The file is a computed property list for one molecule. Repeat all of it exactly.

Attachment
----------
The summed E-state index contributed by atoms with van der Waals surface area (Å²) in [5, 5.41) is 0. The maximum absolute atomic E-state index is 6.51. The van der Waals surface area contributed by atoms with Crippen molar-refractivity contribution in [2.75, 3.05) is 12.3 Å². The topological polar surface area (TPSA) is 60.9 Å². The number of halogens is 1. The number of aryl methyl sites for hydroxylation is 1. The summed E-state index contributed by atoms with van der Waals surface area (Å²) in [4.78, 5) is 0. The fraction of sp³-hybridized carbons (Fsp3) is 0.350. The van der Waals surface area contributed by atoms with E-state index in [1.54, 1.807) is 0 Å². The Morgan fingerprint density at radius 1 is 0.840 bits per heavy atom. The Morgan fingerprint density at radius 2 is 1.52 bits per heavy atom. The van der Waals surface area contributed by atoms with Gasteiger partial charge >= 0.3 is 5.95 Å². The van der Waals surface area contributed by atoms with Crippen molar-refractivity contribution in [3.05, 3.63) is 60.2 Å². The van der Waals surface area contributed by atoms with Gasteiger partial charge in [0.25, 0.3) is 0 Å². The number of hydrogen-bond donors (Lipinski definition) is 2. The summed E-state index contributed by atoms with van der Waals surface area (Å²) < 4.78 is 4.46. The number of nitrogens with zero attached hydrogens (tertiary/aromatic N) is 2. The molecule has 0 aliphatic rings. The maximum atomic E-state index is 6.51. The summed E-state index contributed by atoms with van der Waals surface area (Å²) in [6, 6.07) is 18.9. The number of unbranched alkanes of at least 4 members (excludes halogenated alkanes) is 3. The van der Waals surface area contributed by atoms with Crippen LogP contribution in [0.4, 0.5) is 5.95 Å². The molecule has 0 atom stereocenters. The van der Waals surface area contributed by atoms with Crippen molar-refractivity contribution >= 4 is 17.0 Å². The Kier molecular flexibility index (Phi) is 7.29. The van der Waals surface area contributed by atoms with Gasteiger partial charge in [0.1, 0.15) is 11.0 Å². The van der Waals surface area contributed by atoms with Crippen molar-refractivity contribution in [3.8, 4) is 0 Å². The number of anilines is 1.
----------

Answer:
The summed E-state index contributed by atoms with van der Waals surface area (Å²) in [5, 5.41) is 0. The maximum absolute atomic E-state index is 6.51. The van der Waals surface area contributed by atoms with Crippen molar-refractivity contribution in [2.75, 3.05) is 12.3 Å². The topological polar surface area (TPSA) is 60.9 Å². The number of halogens is 1. The number of aryl methyl sites for hydroxylation is 1. The summed E-state index contributed by atoms with van der Waals surface area (Å²) in [4.78, 5) is 0. The fraction of sp³-hybridized carbons (Fsp3) is 0.350. The van der Waals surface area contributed by atoms with E-state index in [1.54, 1.807) is 0 Å². The Morgan fingerprint density at radius 1 is 0.840 bits per heavy atom. The Morgan fingerprint density at radius 2 is 1.52 bits per heavy atom. The van der Waals surface area contributed by atoms with Gasteiger partial charge >= 0.3 is 5.95 Å². The van der Waals surface area contributed by atoms with Crippen molar-refractivity contribution in [3.05, 3.63) is 60.2 Å². The van der Waals surface area contributed by atoms with Gasteiger partial charge in [0.25, 0.3) is 0 Å². The number of hydrogen-bond donors (Lipinski definition) is 2. The summed E-state index contributed by atoms with van der Waals surface area (Å²) < 4.78 is 4.46. The number of nitrogens with zero attached hydrogens (tertiary/aromatic N) is 2. The molecule has 0 aliphatic rings. The maximum atomic E-state index is 6.51. The summed E-state index contributed by atoms with van der Waals surface area (Å²) in [6, 6.07) is 18.9. The number of unbranched alkanes of at least 4 members (excludes halogenated alkanes) is 3. The van der Waals surface area contributed by atoms with Crippen LogP contribution in [0.4, 0.5) is 5.95 Å². The molecule has 0 atom stereocenters. The van der Waals surface area contributed by atoms with Crippen molar-refractivity contribution >= 4 is 17.0 Å². The Kier molecular flexibility index (Phi) is 7.29. The van der Waals surface area contributed by atoms with Gasteiger partial charge in [0.1, 0.15) is 11.0 Å². The van der Waals surface area contributed by atoms with Crippen molar-refractivity contribution in [3.8, 4) is 0 Å². The number of anilines is 1.